Rabbi Ovadia Yosef, an Iraqi-born sage who turned an Israeli underclass of Sephardic Jews of Middle Eastern heritage into a powerful political force, died on Monday at the age of 93, plunging masses of followers into mourning.

Dubbed Israel’s Ayatollah by critics who condemned many of his pronouncements as racist – he likened Palestinians to snakes and said God put gentiles on earth only to serve Jews – Yosef was revered by many traditional Sephardic Jews as their supreme religious leader.

French Catholic-Muslim conference concerned about future for dialogue

Fr Christophe Roucou, head of the French Catholic Church’s Service for Relations with Islam in Paris, Sept 28, 2013/Tom Heneghan

Catholic-Muslim dialogue has led to extensive ties of friendship and cooperation in recent decades in France, but enthusiasm for interreligious contacts seems to be waning and some younger religious leaders from both faiths question its usefulness and even show some hostility, according to Catholic and Muslim speakers at a conference in Paris.

Meeting to mark the 40th anniversary of the French Catholic Church’s Service for Relations with Islam (SRI), several speakers recounted how they went from strangers to friends through the interreligious dialogue that was launched by the reforms of the 1962-1965 Second Vatican Council.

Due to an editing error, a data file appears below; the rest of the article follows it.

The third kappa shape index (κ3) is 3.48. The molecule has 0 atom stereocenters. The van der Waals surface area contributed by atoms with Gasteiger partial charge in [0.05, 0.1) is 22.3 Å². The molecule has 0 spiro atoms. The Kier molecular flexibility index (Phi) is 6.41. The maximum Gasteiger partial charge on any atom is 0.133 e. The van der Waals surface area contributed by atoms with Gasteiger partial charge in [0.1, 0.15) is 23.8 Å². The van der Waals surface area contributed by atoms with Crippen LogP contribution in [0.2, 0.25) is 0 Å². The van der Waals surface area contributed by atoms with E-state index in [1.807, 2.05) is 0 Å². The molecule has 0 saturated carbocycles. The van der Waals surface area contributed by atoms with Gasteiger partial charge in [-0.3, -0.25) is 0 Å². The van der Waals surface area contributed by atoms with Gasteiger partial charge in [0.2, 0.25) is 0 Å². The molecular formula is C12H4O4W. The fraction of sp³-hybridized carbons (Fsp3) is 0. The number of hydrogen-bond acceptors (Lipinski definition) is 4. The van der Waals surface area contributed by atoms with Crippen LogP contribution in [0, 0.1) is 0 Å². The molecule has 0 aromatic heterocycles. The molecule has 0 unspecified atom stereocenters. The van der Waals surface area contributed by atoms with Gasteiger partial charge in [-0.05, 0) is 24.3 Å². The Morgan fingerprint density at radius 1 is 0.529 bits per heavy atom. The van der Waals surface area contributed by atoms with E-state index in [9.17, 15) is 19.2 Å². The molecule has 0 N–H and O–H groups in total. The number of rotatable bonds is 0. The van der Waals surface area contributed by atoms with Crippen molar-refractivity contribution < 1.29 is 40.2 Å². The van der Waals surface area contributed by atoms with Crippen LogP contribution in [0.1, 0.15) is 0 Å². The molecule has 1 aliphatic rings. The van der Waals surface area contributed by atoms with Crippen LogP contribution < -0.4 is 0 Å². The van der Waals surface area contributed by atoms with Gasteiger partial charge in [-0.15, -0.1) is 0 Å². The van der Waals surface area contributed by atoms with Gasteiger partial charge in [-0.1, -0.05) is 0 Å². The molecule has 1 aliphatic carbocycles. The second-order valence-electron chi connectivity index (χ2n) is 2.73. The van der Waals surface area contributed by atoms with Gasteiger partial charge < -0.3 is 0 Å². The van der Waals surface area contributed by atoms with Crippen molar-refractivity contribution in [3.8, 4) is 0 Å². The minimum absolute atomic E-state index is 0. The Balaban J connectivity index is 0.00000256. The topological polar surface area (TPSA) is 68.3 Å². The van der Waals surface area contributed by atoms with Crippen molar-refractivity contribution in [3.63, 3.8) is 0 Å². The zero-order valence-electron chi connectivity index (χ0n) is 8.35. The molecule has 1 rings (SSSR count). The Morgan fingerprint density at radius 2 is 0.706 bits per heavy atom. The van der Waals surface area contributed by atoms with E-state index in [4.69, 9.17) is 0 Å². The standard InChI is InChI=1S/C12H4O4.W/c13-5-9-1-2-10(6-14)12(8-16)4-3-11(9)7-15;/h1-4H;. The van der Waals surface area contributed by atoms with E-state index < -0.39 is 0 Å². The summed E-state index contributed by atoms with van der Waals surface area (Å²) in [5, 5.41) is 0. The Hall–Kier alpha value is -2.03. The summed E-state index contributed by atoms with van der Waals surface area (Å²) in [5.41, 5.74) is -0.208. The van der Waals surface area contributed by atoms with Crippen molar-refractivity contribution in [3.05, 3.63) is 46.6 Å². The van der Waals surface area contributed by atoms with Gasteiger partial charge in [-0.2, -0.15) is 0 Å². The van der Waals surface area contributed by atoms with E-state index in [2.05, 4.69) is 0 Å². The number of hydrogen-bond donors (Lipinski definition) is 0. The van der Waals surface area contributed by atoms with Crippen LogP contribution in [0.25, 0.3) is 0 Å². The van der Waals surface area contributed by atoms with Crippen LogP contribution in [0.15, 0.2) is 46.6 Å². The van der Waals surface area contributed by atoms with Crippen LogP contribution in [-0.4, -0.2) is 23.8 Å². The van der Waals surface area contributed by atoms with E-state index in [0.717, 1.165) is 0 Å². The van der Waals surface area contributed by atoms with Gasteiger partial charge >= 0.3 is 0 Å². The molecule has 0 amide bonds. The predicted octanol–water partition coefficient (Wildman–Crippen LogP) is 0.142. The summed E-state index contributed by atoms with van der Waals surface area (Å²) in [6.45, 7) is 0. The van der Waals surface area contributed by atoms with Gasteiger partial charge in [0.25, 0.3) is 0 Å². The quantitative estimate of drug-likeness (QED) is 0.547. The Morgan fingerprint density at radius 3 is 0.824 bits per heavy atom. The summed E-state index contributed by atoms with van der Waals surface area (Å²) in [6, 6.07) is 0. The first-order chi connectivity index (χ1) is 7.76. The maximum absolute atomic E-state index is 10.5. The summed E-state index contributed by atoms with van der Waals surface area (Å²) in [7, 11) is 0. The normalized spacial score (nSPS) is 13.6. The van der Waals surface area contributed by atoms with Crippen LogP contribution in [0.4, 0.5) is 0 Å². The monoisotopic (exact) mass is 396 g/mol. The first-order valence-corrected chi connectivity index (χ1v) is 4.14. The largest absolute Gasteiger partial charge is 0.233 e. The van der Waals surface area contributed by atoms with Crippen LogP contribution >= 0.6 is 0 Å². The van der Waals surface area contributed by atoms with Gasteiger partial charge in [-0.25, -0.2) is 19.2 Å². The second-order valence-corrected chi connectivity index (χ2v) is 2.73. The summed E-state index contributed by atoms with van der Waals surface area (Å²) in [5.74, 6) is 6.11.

Bosnia holds first census since 1992-94 war, reviving ethnic and religious splits

(Surveyors look at maps before interviews during Bosnia’s first census in Srebrenica, October 1, 2013. REUTERS/Dado Ruvic)

Bosnia has launched its first census as an independent state , a politically charged event that has revived ethnic and religious rifts and could shake the delicate power-sharing system that helped end the country’s 1992-95 war.

The 15-day survey, the first in 22 years, should give the most detailed snapshot yet of the enduring upheaval of the war, in which some 100,000 people were killed and 2 million were driven from their homes.

Catholic reform theologian Hans Küng, 85, considers assisted suicide

(Hans Küng in Hechingen, Germany, March 2, 2009/Muesse)

Hans Küng, Roman Catholicism’s best known rebel theologian, is considering capping a life of challenges to the Vatican with a final act of dissent – assisted suicide.

Küng, now 85 and suffering from Parkinson’s disease, writes in the final volume of his memoirs that people have a right to “surrender” their lives to God voluntarily if illness, pain or dementia make further living unbearable.

The Catholic Church rejects assisted suicide, which is allowed in Küng‘s native Switzerland as well as Belgium, the Netherlands, Luxembourg and four states in the United States.